As a writer with a day job, I have to make the time to write when I can.
I have found that mornings are great for writing, when I’m in that half-asleep daze, still connected to that subconscious dream-like state, the right side of my brain firing more than the left side. In the morning, I can get (some) writing done before my day begins. Writing in the morning is the best way for me to write every day.
But I’ve never been a morning person – especially in the winter. Especially during this particularly long, cruel winter – I have spent many mornings pulling the covers over my head to delay facing another day of snow and single-digit temperatures.
For these reasons, I haven’t been doing much morning-writing these past few months.
This is why weekends are when I get most of my writing done, particularly the Saturdays and Sundays in the dead of winter. Where summertime is filled with barbecues, bonfires and afternoons spent outdoors enjoying the sunshine and warmth, wintertime sees everyone disappear into hibernation for weeks at a time.
These quiet gray days are perfect for writing. For me, the weekend is when the world slows down. I can get lost in the world I’m creating and the characters I’m developing.
I typically have the house to myself as my husband works most weekends. So I can wake up on my own, read the newspaper and enjoy a cup or two of coffee, then fire up my laptop and start writing.
On a gray Saturday or Sunday, I lose track of time as the morning passes into afternoon. I am comfortable on the couch with the newspaper discards strewn around me, laptop in my lap, the keys clacking as I write or blog. I am under a blanket and a cat is curled up beside me, another napping at my feet.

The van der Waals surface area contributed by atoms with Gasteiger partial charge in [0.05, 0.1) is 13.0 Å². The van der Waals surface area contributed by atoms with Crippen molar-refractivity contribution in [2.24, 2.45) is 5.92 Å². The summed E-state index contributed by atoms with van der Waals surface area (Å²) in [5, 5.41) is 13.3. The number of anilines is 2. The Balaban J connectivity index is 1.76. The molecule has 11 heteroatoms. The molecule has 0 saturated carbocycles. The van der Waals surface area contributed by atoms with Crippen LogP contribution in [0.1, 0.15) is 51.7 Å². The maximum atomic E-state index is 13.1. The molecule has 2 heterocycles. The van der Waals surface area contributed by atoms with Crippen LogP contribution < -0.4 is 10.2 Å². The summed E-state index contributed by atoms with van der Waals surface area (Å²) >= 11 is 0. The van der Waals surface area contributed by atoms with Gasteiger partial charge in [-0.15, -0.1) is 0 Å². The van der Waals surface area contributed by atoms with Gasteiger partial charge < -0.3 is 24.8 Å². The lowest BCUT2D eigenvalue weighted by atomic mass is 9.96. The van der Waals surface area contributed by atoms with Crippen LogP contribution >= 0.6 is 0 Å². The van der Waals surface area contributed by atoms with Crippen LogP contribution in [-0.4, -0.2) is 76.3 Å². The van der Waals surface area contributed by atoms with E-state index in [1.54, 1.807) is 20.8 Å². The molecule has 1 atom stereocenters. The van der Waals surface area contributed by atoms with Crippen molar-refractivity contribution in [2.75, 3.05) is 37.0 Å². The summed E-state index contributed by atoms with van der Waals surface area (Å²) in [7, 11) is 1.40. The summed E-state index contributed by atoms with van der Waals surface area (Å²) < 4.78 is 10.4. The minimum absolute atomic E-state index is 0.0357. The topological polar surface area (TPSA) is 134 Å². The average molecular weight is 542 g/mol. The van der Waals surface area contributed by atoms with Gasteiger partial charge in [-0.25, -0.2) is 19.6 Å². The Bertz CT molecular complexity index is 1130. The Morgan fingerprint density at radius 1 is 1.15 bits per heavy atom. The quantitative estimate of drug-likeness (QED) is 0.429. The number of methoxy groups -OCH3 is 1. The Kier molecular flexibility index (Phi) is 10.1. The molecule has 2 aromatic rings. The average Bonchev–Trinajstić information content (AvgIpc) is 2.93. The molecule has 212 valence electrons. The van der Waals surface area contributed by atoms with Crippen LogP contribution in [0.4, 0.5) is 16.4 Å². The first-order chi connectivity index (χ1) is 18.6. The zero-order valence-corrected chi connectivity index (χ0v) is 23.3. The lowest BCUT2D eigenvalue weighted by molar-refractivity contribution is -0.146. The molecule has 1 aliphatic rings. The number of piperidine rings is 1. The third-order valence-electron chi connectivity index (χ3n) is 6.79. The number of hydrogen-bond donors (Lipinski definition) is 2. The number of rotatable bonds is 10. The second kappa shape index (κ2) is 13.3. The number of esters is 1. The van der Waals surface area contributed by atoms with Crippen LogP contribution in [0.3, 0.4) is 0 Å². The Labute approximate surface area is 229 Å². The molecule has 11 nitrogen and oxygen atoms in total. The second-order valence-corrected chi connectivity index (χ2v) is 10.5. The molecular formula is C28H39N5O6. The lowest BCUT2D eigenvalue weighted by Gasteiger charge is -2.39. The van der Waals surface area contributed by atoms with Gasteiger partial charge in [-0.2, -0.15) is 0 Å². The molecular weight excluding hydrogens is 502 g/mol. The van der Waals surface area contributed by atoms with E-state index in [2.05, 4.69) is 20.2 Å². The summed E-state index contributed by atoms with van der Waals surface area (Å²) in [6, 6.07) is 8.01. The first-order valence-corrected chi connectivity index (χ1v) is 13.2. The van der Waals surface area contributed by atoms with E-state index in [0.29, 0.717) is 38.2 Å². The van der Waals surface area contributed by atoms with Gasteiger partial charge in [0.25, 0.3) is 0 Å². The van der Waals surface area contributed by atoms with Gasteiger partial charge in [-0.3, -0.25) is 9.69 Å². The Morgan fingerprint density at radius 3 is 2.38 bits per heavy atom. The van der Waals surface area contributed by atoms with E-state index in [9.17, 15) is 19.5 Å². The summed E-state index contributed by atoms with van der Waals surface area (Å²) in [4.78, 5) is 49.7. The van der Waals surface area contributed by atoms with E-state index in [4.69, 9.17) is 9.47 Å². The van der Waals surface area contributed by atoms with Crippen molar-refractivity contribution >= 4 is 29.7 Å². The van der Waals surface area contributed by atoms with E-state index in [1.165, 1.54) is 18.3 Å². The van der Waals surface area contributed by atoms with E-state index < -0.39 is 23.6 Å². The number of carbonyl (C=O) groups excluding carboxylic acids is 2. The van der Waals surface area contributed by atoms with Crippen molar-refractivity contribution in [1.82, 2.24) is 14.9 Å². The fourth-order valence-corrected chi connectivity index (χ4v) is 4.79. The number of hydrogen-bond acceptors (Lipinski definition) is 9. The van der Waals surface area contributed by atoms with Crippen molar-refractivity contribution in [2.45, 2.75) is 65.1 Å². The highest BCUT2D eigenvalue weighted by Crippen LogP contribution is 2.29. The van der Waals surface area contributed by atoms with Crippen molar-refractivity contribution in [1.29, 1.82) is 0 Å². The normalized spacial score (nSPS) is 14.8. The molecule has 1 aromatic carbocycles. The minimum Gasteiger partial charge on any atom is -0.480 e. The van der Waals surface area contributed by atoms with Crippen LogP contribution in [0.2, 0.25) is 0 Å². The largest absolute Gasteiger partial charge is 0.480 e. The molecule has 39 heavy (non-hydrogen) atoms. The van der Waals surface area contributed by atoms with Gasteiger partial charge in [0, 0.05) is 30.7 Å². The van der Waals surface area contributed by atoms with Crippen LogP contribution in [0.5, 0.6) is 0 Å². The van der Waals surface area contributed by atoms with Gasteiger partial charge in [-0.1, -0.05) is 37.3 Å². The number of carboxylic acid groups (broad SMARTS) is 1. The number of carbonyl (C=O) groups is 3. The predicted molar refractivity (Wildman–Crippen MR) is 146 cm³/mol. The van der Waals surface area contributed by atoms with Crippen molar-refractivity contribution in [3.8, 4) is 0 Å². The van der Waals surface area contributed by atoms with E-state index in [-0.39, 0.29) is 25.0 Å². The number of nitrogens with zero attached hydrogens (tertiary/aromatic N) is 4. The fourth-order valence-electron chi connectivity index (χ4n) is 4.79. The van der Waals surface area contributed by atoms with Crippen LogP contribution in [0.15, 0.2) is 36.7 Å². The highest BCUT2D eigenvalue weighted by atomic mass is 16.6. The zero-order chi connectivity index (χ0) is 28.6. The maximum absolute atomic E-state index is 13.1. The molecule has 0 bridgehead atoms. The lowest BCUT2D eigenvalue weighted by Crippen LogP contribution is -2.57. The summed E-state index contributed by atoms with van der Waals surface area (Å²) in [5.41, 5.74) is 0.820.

I will break from writing to gather and start the laundry, run the vacuum and unload the dishwasher, and get the weekend chores out of the way. But I always return to the laptop, a book or three and a notebook and pen within arm’s reach. For me, that’s a perfect way to spend a Sunday (and Saturday too, if I’m lucky!)
This is why Mondays can be so difficult. I often find myself in a Monday morning fog with that eerie feeling where you arrive at your destination but don’t remember getting there. I go through the motions of turning on my computer and going about my tasks while my mind is still lingering over that last scene.
After spending two whole days with the freedom of going at my own pace, after two days of leisurely writing time, Monday means leaving my fictional world and returning to the Real World. It means a return to days with sleep interrupted by an alarm clock, coffee in a to-go mug, commuting and traffic and email and paperwork. It has nothing to do with the job itself and everything to do with its contrast to my writing life.
I can try to recreate my writing zone in the evening after the work day is done, squeezing in time between dinner and dishes and preparing for the next day, but I can’t get as easily lost in it as I do on the weekend. And so I must wait until the weekend comes around again.
So pardon me if I seem a little out of sorts on Mondays. You’ll have to excuse me for being a bit cranky and dazed on the first day of the work week. Though my feet are planted in this world, my head is still in another world entirely.
Do you dread or adore Mondays? Writers, how do you handle the transition from your writing world to your day job?
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This post was inspired by, Does Anyone Else Look Forward to Mondays? on the Live to Write, Write to Live Blog.